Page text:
Want to know more about what a balance transfer credit card is and how it works? Here's what you need to know.
What is a balance transfer credit card?
A balance transfer is when one bank pays off the outstanding debt at your old bank and transfers it to a new account with them. Typically, banks offer promotional deals with low interest rates for a period of time to attract new customers. The promotional offer can save a significant amount of money, which many people use to repay their debt faster.
A credit card balance transfer occurs when an amount of debt is transferred from an existing credit card, charge card, or store card to another card held by the same cardholder. In theory, most Australian credit cards are balance transfer credit cards, although some cards specifically exclude a balance transfer option. Where balance transfers are allowed, in the absence of an introductory interest rate offer the transferred balance immediately begins to incur interest charges at the card’s purchases or cash advance interest rate.
Most references to a balance transfer credit card assume that the card receiving the transferred balance has a special introductory offer of a zero or very low interest rate on the transferred balance for a specified period, usually between six and 24 months, occasionally longer. On this page, the term ‘balance transfer credit card’ refers to cards with that type of introductory offer.
What are credit card balance transfers for?
Many people use a balance transfer card to consolidate their debts, particularly high-interest debt. If you choose a card which allows you to make a balance transfer from multiple credit or store cards (and most do), you can consolidate your debts into one easily manageable location and also enjoy a break from interest charges. This should allow you to make larger repayments of your debt, since the repayments are not being eaten up by interest charges.
Bear in mind that the total of your transferred balances will normally need to be no greater than 70-80% of the credit limit on your new card, and that American Express credit cards have a maximum transfer amount of $10,000.
How to do a balance transfer
Transferring credit card balances is quite a simple process. If credit card balance transfers are new to you and you aren't sure how they work, here's a step-by-step guide to explain it.
- Compare offers and pick a card. At any given time, many of Australia's main banks will have a balance transfer offer. You can compare many of them in the table above. Note that you cannot balance transfer between cards with the same bank.
- Check you are eligible. Make sure you earn enough, have a good enough credit score, and meet the minimum criteria.
- Apply. This is when you'll provide details on the balance transfer. You'll also need your ID. The bank may also require some additional proof of income such as a bank statement or recent payslip. The fastest and most convenient way to apply is online.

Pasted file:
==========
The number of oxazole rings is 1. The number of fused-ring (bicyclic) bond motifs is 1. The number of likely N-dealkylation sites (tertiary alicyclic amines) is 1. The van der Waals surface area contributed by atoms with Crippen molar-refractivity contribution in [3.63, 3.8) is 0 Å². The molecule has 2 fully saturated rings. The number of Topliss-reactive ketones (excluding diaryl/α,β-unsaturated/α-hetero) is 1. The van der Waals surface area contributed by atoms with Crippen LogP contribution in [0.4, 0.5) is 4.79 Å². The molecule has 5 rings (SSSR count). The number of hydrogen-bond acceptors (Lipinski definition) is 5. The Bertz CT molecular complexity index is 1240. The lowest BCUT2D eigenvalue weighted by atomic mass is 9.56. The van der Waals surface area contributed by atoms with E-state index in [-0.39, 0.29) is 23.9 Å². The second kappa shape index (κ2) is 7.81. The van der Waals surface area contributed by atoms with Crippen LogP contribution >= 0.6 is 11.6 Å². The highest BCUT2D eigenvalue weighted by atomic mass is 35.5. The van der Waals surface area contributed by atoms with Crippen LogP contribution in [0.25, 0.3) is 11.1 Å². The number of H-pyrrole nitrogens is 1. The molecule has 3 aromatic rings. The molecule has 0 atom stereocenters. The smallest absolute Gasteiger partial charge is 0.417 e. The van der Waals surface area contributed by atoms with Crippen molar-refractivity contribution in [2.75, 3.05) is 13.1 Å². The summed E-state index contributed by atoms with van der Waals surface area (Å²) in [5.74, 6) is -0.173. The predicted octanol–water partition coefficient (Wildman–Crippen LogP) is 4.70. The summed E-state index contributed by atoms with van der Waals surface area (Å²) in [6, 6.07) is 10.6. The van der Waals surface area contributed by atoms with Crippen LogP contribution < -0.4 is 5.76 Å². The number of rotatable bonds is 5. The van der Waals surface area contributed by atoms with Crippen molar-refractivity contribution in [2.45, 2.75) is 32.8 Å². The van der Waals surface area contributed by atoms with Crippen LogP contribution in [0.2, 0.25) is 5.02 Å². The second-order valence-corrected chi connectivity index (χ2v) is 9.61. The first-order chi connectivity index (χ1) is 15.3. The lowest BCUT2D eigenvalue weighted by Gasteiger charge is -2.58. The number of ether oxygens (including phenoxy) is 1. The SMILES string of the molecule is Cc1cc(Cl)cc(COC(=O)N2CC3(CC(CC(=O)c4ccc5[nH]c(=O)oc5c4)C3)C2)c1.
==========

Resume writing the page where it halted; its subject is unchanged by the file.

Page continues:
- Activate your new card. Some banks will not carry out the balance transfer until your card has been activated.
- Decide what to do with your old card. You don't have to close old cards, but it can save on annual fees and helps you from overspending.
What is the best balance transfer credit card?
There is no single "best" balance transfer credit card that will suit everybody's individual financial circumstances. These are the characteristics of a good balance transfer credit card, which you can compare to find the best balance transfer credit card for your needs.
- A low interest rate on balance transfers. The obvious attraction of a balance transfer card is that it allows you to save a large amount of money by avoiding high interest charges on existing credit card debt for a prolonged period. This is particularly beneficial if the debt is sitting on a card with an interest rate of 20% p.a. or more, before being transferred. Most balance transfer credit cards in Australia have a 0% p.a. introductory rate.
- A long introductory period. The basic rule of thumb is that the longer the introductory period is, the better. When combined with a low interest rate, you can use the introductory period to save more money and get out of debt.
- A low or no balance transfer fee. Some balance transfer offers come with a fee attached, a fee payable upfront as a credit establishment or processing fee. If a fee is charged, it is typically 1% or 2% of the amount being transferred. So if you’re transferring a balance of, say, $10,000, and the balance transfer fee is 1%, you’ll pay a $100 fee. Learn more about how balance transfer fees work.
- A low revert rate. It’s a good idea to use the interest-free period on your balance transfer to pay off as much of your debt as you possibly can. That’s because you’ll start paying interest on any remaining balance, at the revert interest rate, as soon as the offer period expires. The revert interest rate will be either the card’s ongoing purchases interest rate or the even higher cash advance interest rate.